Huskers twirl, dip into winter ballroom dancing showcase

· 5 min read

Huskers twirl, dip into winter ballroom dancing showcase

Ballroom Dance Company performance is Dec. 9
Grace Thomsen and Calen Bernbeck do a quick step dance with the rest of the gold group.
Craig Chandler | University Communication and Marketing
Grace Thomsen and Calen Bernbeck do a quick-step dance with the gold group.

Any casual observer who happened to follow the music in the Nebraska Union Dec. 7 may have wondered if they walked into a “Dancing with the Stars” rehearsal.

Quick footwork, body rolls and wide smiles took over the Ballroom, where students gathered for a run-through of 15 dance routines — both large group and duet performances — perfecting the steps and acing the dramatic flares.

As the music stopped after one group dance, Kim Marriner, teacher and choreographer for the University of Nebraska–Lincoln Ballroom Dance Company, smiled and offered one critique, “remember, you’re having fun!” Greeted by laughter, which inevitably washed away any remaining nerves for the dancers, Marriner clapped her hands and the dance kicked off again.

The ballroom dance routines will comprise the company’s winter showcase, “Classic Deluxe,” which will be presented twice, at 2 and 6 p.m., Dec. 9 in the Centennial Room of the Nebraska Union. The program runs about 90 minutes and will include traditional ballroom dance styles, from the waltz and tango to East Coast swing. Tickets are available at the door for $5 for students and $10 for community members.

Kevin Lievano closes his eyes as Cheyenne Bishop's hair twirls past him.
Craig Chandler | University Communication and Marketing
Kevin Lievano closes his eyes as Cheyenne Bishop's hair twirls past him. Following the rehearsal, Bishop promised Lievano she'd pull her hair up for the show.

The company has 70 students this year, said co-president Luke Stursma, a senior from Omaha. It is the largest group they’ve had in his three years with the company. Students are split into smaller groups, based on skill level, and spend at least two hours each week during the fall semester learning and practicing the routines for the winter showcase. The Dec. 7 practice was the first time the whole group experienced the entire show.

“It’s really fun to see how far they’ve come,” said Grace Thomsen, the primary programmer for the company. “When we have auditions and we get newcomers, a lot of them don’t have much previous dance experience — some none at all — and you can see their confidence has grown. This is a first public performance for a lot of them.”

Thomsen, a junior fashion merchandising major from Omaha, has a dance background. Though she is minoring in dance, she was excited to learn about the Ballroom Dance Company when she was a freshman.

“I had never tried ballroom dancing before,” she said.

Neither had Paige Myers, a junior chemistry major from Lincoln. Myers started ballet lessons as a 3-year-old and loved it. She auditioned for the company as a freshman.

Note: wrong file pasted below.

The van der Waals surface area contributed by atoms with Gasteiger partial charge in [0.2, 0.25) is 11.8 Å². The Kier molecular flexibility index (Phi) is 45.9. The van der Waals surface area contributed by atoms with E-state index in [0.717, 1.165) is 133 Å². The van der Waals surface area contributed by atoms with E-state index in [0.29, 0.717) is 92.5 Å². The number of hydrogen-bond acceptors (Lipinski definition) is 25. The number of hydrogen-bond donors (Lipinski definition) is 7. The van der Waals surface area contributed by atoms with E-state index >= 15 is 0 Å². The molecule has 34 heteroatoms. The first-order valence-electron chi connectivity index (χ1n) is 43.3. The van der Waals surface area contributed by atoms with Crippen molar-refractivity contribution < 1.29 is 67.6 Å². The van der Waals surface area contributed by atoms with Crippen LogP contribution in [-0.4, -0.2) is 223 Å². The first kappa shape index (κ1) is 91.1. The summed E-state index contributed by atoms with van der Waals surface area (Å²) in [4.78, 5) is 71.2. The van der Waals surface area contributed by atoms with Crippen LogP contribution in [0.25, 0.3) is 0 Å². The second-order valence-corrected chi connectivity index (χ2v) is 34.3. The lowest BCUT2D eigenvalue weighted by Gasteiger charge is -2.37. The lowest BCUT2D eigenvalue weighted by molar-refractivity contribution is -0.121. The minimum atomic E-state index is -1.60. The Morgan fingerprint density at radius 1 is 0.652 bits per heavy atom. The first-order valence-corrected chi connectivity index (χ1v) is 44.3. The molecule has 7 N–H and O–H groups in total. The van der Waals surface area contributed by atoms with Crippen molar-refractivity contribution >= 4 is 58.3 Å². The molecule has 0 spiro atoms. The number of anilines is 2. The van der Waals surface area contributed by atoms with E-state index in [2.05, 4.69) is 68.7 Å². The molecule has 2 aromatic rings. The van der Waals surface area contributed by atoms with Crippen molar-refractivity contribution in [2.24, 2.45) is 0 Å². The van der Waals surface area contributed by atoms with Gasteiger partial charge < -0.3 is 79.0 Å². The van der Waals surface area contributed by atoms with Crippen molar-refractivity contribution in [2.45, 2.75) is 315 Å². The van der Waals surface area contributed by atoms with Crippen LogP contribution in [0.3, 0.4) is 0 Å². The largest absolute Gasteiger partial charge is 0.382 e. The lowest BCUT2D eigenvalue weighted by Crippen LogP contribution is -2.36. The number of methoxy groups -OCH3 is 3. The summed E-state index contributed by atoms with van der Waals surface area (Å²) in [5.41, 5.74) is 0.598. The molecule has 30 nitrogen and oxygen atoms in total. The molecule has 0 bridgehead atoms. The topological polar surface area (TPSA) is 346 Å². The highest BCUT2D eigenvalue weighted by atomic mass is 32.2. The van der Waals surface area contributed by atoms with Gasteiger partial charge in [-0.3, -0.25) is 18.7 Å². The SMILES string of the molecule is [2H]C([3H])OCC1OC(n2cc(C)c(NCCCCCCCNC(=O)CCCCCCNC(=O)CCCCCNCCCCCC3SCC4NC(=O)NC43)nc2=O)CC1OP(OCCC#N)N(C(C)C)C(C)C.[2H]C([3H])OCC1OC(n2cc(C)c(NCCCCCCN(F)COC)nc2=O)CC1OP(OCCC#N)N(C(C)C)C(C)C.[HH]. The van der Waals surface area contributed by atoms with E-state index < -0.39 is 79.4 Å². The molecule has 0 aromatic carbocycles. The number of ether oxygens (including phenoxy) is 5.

“I love dance, and this is a great way to keep up with it,” she said.

This season, Myers is also serving as an understudy, which meant she committed to practicing four hours each week to learn the dances in two different groups, and she’ll feature in a duet.

Yajyoo Shrestha and Carlos Servan perform a duet.
Craig Chandler | University Communication and Marketing
Yajyoo Shrestha and Carlos Servan perform a duet.

The winter showcase has nine group performances, including one by the whole company, and six duets.

“For the most part, (duets) are essentially choreographed and practiced on their own,” said Stursma, an acting and English double-major.

Marriner choreographs and teaches each group dance. She makes herself available to help with the duets, but students have creative control over those routines. Marriner, who has previously competed in ballroom dance and taught private lessons for many years, is in her 15th year as teacher and choreographer of the company. A former colleague started the company in 2007, and asked Marriner to take over as coach in 2008.

“She was from Utah and followed her spouse to Lincoln when he went to law school. She started this wonderful thing here but she knew they were moving back, and she said ‘I don’t want it to die,’” Marriner said.

As a student herself at Nebraska in the 1990s, Marriner participated in the Ballroom Dance Club, which is a recreational dance club open to all without an audition. The company’s more experienced dancers lead it.

“When I first started as a choreographer, I was helping with the club, too, but the company kept growing,” she said. “It began with about 10 pairs of dancers, and each year it grew.”

Sam Anthony Pharris dips Arielle Monson.
Craig Chandler | University Communication and Marketing
Sam Anthony Pharris dips Arielle Monson.

Marriner said she’s stayed involved with the company because of the students.

“Honestly, I think they keep me young,” she said. “It’s exciting to teach young people. They’re excited to learn. Many come in without much experience — maybe they did show choir, or have some athleticism — but their brains are sponges and they want to have dance as an outlet.”

For Stursma, he is committed to the company because, “it’s the best group of people on campus.”

“I’ve made some of the best friends here,” he said. “It’s my favorite thing I’ve done.”

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